invalid string interpolation $`, expected: $$, $identifier or ${expression}
should be correct as regards all accepted non-operator formulations of identifier defined in

It’s a breach of the principle of least surprise to not have a valid identifier accepted when an error message calls very explicitly for an identifier, and that’s not something we ever want to do unless it’s to avoid ambiguous and potentially even more surprising behaviour. Which is why the emphasis on non-operator is relevant here, because I do agree with Martin that all possible identifiers could be especially confusing in interpolation, e.g s"$a_+b" where a_+ is defined (though s"$`a_+`b" is beautifully non-ambiguous).

After all, some allowances must be made for the fact that identifiers in string interpolation don’t have the advantage of being otherwise delimited… There’s just no good reason why the sacrifice of backticks should be such an allowance.


In that case, I would express more strongly that I don’t understand why special-casing backticks is relevant. They are no more special than any other identifier. So the proposed special case does not embrace general principles, but is just another rule. Moreover, the syntax is arguably ugly, and is no better at disambiguation than the current syntax using braces.

Currently, a macro can parse arbitrary syntax, such as


It would be nice if a macro interpolator had API to control interpretation of

@implicitNotFound(msg"No F[$A]")

(where A is not a value). Currently, the string is parsed by parser, but that could be deferred.

I agree, wholeheartedly, but coming from the other direction.

String interpolation has special cases when it comes to identifiers, but why should backticks be one of those special cases? There’s no logical requirement for it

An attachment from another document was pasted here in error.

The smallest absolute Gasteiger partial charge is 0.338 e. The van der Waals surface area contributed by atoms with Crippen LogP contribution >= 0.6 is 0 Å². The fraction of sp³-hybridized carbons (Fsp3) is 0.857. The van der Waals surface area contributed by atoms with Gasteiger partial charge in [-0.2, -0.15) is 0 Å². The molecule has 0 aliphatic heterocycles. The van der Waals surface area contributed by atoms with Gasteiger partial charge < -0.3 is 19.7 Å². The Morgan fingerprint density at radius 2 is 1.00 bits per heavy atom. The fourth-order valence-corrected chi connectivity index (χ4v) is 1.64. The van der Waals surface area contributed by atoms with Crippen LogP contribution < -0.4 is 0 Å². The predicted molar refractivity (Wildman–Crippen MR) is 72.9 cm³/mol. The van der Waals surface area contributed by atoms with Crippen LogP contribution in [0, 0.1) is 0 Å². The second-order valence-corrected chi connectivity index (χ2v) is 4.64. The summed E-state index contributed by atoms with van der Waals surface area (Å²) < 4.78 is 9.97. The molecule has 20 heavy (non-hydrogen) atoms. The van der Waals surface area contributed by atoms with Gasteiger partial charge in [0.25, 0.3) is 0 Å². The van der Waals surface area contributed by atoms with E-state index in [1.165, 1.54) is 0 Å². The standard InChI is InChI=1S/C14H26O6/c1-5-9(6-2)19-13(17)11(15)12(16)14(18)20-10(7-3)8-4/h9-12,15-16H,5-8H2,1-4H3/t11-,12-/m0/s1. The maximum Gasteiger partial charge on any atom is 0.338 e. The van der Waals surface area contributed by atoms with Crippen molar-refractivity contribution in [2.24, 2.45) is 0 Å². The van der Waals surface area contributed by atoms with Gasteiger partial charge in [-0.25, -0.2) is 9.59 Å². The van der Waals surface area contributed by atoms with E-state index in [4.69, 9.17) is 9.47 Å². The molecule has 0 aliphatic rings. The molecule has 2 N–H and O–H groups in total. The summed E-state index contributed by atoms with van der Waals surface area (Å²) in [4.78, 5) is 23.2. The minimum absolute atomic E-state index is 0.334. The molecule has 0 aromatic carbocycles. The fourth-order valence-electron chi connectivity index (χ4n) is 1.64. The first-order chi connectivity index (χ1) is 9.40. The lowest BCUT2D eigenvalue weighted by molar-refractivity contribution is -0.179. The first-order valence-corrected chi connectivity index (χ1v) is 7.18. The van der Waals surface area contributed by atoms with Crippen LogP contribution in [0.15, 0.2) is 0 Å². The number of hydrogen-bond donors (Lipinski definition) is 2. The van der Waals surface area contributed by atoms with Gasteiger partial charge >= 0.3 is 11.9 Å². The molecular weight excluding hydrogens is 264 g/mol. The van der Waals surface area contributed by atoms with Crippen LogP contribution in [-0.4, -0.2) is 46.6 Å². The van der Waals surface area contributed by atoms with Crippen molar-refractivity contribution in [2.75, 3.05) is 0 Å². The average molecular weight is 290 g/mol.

My argument is not to add a special case, but rather to remove one.

The core motivation is for scenarios where you’d have to use backticks anyway, with identifiers such as `a..z`. In this case braces are shown up as being utterly redundant, and pure ceremony for no gain:

s"${`a..z`}" vs s"$`a..z`"

I don’t want something that’s “better at disambiguation” than the current syntax, I just want not to be forced to disambiguate twice with two differing syntaxes - even though one is globally recognised throughout the entire rest of the language.

What about dropping this:

  • “In string interpolation, a single identifier doesn’t need to be wrapped in curly braces”

I am in favor of forcing the curly braces in string interpolation, because in a productive workflow it is annoying and noisy if the IDE or someone tells you that you may remove unnecessary curly braces. I am much in favor of having only one consistent and working way here, always curly braces. How would that affect this topic?

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Disagree, at least mildly – the non-curly-brace case is significantly more common, in my experience, and I find it more readable that way. (Granted, I might change my tune if I wasn’t usually using an IDE with syntax coloring.)


You haven’t configured your IDE correctly then.

You don’t have a complete style guide then.

Seriously, I do not see these as starting points to discussions. I do see the argument of having it only one way, to require braces all the time, and I oppose that. I clutch when I have to use braces, because they feel a bit cumbersome to me.